Newsroom Season 1, Episode 6: Bullies

I had sat down to write a T’eo post, and had a bunch of drafts (including some that were really good, some that were really long and some that were really funny) but realized that it was in my own best interest to not post any of them. So instead I’m doing a Newsroom recap and am strongly considering doing more Colbert recaps.

The eye chart
I’m just amazed that both Mac and Will knew what the congruency sign was… for these people who seem woefully unaware of anything outside of their element they know that.

Mac: Have you tried Ambien?
Will: I don’t want to wake up in the middle of the Triborough Bridge eating scrambled eggs in my pajamas.

For really smart people (who know the symbol for congruency) they should know how rare that would be.

I absolutely love David Krumholtz (especially his work in Numb3rs… my god, is it math week for Sorkin?) You should also really know who you are paying to be your therapist.

Doc: You invented an Egg McMuffin

I love inventing and reinventing things, I had a friend who insisted that nothing was ever knew so every paper anybody wrote would have been written before. Strangely, this did not work for a defense for plagiarism.

Doc: What are you fucking around with me for?

I know that there are people who love their confrontational therapists but this would really strike me as annoying. I don’t need to pay a yes man but I also don’t need to pay a fuck you man. If you want someone to give you a hard time you obviously lack siblings.

Will: Certainly more courage than it takes to post an anonymous comment on a website.

I have had a lot of experience with Internet comments. I have made them (the least impressive), moderated, approved, denied, responded to and fact checked them (which is really horrible). What Will is doing here is stupid.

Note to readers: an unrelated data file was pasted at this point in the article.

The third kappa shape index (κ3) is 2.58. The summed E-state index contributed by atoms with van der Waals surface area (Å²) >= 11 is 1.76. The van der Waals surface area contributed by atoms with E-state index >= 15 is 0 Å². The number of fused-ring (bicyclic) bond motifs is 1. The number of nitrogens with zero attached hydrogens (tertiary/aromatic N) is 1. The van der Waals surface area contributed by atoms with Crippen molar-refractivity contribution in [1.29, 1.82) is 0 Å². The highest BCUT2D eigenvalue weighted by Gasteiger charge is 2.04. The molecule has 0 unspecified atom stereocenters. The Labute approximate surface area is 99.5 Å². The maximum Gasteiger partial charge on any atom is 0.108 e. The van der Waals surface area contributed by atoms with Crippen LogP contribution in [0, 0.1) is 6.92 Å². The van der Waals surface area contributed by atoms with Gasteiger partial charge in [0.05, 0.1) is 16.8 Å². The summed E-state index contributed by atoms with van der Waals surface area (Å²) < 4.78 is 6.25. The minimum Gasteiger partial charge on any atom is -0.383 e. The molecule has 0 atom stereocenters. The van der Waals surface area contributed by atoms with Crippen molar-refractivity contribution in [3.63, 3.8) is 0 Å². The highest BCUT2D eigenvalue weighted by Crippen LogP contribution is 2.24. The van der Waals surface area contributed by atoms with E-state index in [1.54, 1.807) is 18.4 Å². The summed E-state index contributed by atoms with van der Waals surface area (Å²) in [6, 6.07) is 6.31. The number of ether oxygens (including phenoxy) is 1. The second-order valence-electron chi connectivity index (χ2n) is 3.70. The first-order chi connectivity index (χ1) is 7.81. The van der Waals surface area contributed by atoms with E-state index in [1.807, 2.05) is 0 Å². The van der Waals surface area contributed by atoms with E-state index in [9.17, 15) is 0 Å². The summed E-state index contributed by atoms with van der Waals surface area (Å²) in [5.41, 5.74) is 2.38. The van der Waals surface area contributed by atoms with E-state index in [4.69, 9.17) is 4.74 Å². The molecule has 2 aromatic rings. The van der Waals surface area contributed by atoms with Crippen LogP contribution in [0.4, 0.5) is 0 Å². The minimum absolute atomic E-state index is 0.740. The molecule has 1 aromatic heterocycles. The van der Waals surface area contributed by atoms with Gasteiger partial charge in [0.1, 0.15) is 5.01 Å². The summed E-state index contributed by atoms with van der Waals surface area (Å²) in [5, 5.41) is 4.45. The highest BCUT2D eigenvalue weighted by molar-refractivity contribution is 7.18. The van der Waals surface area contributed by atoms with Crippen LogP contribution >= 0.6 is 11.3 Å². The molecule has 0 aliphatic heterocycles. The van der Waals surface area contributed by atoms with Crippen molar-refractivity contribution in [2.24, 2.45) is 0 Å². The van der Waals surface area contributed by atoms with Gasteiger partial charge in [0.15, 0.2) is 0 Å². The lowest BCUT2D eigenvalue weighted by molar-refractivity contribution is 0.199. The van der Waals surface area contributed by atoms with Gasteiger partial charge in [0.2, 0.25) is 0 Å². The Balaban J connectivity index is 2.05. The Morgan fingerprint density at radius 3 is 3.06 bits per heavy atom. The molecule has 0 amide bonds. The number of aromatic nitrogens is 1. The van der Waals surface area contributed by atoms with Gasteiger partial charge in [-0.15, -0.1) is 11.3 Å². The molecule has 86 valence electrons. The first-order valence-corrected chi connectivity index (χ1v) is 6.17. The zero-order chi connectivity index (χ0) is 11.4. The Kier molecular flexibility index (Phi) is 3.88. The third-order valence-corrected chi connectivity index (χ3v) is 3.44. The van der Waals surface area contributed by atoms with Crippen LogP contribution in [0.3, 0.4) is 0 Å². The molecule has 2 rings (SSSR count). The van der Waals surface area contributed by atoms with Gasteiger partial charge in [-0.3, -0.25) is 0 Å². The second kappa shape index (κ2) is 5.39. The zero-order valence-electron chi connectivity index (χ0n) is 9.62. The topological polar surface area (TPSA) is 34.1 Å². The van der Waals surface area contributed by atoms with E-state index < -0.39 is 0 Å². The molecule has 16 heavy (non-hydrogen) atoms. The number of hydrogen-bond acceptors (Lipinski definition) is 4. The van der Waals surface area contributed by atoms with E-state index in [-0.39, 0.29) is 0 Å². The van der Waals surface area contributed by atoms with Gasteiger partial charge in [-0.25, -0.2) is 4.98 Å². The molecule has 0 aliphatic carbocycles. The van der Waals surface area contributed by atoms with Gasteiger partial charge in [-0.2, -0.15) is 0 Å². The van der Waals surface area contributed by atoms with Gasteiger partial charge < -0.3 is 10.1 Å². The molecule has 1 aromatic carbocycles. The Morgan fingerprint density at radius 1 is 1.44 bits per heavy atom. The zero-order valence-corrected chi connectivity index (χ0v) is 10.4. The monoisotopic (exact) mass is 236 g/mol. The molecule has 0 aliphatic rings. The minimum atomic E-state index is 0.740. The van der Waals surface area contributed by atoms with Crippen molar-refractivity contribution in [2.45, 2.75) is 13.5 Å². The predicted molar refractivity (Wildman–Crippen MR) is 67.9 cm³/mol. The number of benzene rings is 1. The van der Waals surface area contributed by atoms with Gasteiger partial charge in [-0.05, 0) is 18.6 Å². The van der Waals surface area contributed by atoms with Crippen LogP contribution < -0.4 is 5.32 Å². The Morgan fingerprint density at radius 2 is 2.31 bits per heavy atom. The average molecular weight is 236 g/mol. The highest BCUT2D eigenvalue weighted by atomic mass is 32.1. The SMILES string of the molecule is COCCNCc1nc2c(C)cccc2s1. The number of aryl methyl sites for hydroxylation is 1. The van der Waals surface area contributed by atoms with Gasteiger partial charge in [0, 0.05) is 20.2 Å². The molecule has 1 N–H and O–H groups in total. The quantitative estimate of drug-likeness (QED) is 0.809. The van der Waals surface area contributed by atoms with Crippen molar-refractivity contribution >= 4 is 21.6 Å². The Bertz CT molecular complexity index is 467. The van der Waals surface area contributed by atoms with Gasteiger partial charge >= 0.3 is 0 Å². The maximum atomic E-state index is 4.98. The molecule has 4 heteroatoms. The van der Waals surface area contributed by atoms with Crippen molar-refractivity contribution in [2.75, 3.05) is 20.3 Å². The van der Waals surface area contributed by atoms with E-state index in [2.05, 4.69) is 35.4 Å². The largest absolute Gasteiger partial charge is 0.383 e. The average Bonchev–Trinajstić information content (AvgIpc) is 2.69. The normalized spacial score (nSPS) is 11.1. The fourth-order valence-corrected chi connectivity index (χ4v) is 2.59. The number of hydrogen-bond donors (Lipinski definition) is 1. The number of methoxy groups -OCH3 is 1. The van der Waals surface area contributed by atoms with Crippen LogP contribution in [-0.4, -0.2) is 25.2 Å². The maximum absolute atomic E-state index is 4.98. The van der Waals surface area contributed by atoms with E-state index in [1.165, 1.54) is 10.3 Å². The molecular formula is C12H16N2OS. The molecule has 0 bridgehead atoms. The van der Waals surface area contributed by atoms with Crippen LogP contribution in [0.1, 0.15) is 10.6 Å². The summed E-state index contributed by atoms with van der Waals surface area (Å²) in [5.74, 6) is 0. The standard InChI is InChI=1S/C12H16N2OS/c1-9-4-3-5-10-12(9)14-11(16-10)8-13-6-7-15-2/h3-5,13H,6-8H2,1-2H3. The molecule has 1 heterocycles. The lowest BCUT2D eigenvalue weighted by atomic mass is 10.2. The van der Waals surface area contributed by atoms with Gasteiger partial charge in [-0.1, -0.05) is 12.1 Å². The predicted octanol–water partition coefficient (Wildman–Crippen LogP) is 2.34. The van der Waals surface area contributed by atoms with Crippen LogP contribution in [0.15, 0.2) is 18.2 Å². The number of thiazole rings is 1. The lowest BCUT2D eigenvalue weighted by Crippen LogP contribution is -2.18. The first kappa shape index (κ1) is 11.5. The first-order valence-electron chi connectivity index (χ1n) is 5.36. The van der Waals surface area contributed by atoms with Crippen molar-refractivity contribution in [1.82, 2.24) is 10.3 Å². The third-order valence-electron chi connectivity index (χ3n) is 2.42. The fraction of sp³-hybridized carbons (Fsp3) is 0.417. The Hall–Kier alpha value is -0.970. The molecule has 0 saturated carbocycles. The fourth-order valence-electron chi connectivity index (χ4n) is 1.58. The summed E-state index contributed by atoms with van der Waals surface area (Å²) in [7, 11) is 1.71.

Comments are a sign of user engagement and is a way to attract advertisers, to do this segment you want people to comment. You also want people to comment on your terms and on your message boards.

He also is obviously feeding the trolls, this is stupid because we all know if you feed the trolls they will come after you.

Will: Is there any way of knowing if LollypopLollypop and SurrendrDorothee are the same person?
Neal: No

Now, I’m not saying this is a sure-fire way to tell but you could say if they were dealing with uncommon (not proxy) dissimilar (or similar) IPs and had very different types of typing then you could tell. Also I’m sure the website connects a ton of information so Neal needs to have a better answer than that if he’s the tech guru.

Will: In your wildest dreams, can you imagine Walter Cronkite saying LollypopLollypop as many times as I have in the last 10 minutes?
Neal: Not unless he was in an a cappella doo-wop group, no.
Will: He wasn’t.

This made me so sad. If Cronkite was in a doo-wop a cappella group I would get the record, CD and iTunes format… the record would be kept on my desk at all times. I’m still holding out hope that Will is wrong.

Will: Here’s what I’d love. You want to join the discussion, fine. I want to know your name, age, occupation, and level of education.

How would you verify this crap? I would hate to be the guy who has to go through each person’s past… background checks suck. So many people would use fake names and fake backgrounds (and I don’t blame them at all).

Mac: And how could we possibly verify someone’s name, age, occupation, and level of education?
Will: Neal?
Neal: We implement a third-party verification service.
Mac: All you had to say was, “We can’t” and the conversation would have been over.
Will: So it is possible?
Neal: It’s what the IRS uses when you’re filing online.

First off, people are incredibly scared of messing with the IRS, not as much with a website. People are trying to provide the correct information (and giving you things like a social security number) that they wouldn’t on a website. Also the IRS has more than one person doing their whole website. If one person was doing everything on any major news websites they would never sleep and quit within a week (I’m being generous, I don’t think most people would last four hours).

Will: I’m going to single-handedly fix the Internet.

Fixing the Internet without fixing humanity is stupid.

Will: And the US is in no more danger of coming under Sharia law than it is the rules of Fight Club.

I would be fine with implementing some of the rules of Fight Club but I really don’t want to see newborns fight (8th RULE: If this is your first night at FIGHT CLUB, you HAVE to fight). Most of the other rules are sound.

Don: How much effort does it take to scam the new system?
Neal: You’ve got to want it pretty bad.

Bullshit, scammers have such a leg up on any of these systems.

Neal: We implemented complex password requirements on the site because we knew it was catnip for some sophomore at MIT. It would take an average computer 57 days to get in.